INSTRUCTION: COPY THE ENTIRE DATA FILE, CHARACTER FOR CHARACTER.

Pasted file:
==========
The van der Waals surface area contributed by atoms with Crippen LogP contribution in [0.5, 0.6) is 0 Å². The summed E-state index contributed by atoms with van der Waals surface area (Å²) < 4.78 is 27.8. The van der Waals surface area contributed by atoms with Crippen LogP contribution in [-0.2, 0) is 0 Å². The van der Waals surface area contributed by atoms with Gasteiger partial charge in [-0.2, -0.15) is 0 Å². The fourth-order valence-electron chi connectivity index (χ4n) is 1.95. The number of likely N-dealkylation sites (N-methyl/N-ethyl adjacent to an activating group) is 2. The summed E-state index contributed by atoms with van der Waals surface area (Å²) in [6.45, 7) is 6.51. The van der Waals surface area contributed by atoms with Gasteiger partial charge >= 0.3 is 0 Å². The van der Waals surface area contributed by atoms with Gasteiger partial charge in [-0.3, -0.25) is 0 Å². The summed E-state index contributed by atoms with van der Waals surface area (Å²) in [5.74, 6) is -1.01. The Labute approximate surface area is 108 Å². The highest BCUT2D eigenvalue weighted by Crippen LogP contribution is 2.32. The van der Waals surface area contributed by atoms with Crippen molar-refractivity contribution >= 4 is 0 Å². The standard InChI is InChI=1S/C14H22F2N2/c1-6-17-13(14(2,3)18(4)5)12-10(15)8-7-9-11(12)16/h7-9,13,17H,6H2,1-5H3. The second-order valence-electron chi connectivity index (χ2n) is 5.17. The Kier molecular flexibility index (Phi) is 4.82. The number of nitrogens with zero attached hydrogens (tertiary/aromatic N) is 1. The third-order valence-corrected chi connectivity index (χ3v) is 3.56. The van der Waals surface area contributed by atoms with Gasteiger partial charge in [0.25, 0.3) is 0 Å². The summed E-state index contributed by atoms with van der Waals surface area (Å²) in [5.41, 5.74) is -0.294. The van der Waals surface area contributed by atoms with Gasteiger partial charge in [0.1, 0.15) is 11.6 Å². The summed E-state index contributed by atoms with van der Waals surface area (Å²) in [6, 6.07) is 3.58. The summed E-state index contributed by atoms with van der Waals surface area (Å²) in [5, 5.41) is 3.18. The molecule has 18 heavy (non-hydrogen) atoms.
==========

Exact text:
The van der Waals surface area contributed by atoms with Crippen LogP contribution in [0.5, 0.6) is 0 Å². The summed E-state index contributed by atoms with van der Waals surface area (Å²) < 4.78 is 27.8. The van der Waals surface area contributed by atoms with Crippen LogP contribution in [-0.2, 0) is 0 Å². The van der Waals surface area contributed by atoms with Gasteiger partial charge in [-0.2, -0.15) is 0 Å². The fourth-order valence-electron chi connectivity index (χ4n) is 1.95. The number of likely N-dealkylation sites (N-methyl/N-ethyl adjacent to an activating group) is 2. The summed E-state index contributed by atoms with van der Waals surface area (Å²) in [6.45, 7) is 6.51. The van der Waals surface area contributed by atoms with Gasteiger partial charge >= 0.3 is 0 Å². The van der Waals surface area contributed by atoms with Gasteiger partial charge in [-0.3, -0.25) is 0 Å². The summed E-state index contributed by atoms with van der Waals surface area (Å²) in [5.74, 6) is -1.01. The Labute approximate surface area is 108 Å². The highest BCUT2D eigenvalue weighted by Crippen LogP contribution is 2.32. The van der Waals surface area contributed by atoms with Crippen molar-refractivity contribution >= 4 is 0 Å². The standard InChI is InChI=1S/C14H22F2N2/c1-6-17-13(14(2,3)18(4)5)12-10(15)8-7-9-11(12)16/h7-9,13,17H,6H2,1-5H3. The second-order valence-electron chi connectivity index (χ2n) is 5.17. The Kier molecular flexibility index (Phi) is 4.82. The number of nitrogens with zero attached hydrogens (tertiary/aromatic N) is 1. The third-order valence-corrected chi connectivity index (χ3v) is 3.56. The van der Waals surface area contributed by atoms with Gasteiger partial charge in [0.25, 0.3) is 0 Å². The summed E-state index contributed by atoms with van der Waals surface area (Å²) in [5.41, 5.74) is -0.294. The van der Waals surface area contributed by atoms with Gasteiger partial charge in [0.1, 0.15) is 11.6 Å². The summed E-state index contributed by atoms with van der Waals surface area (Å²) in [6, 6.07) is 3.58. The summed E-state index contributed by atoms with van der Waals surface area (Å²) in [5, 5.41) is 3.18. The molecule has 18 heavy (non-hydrogen) atoms.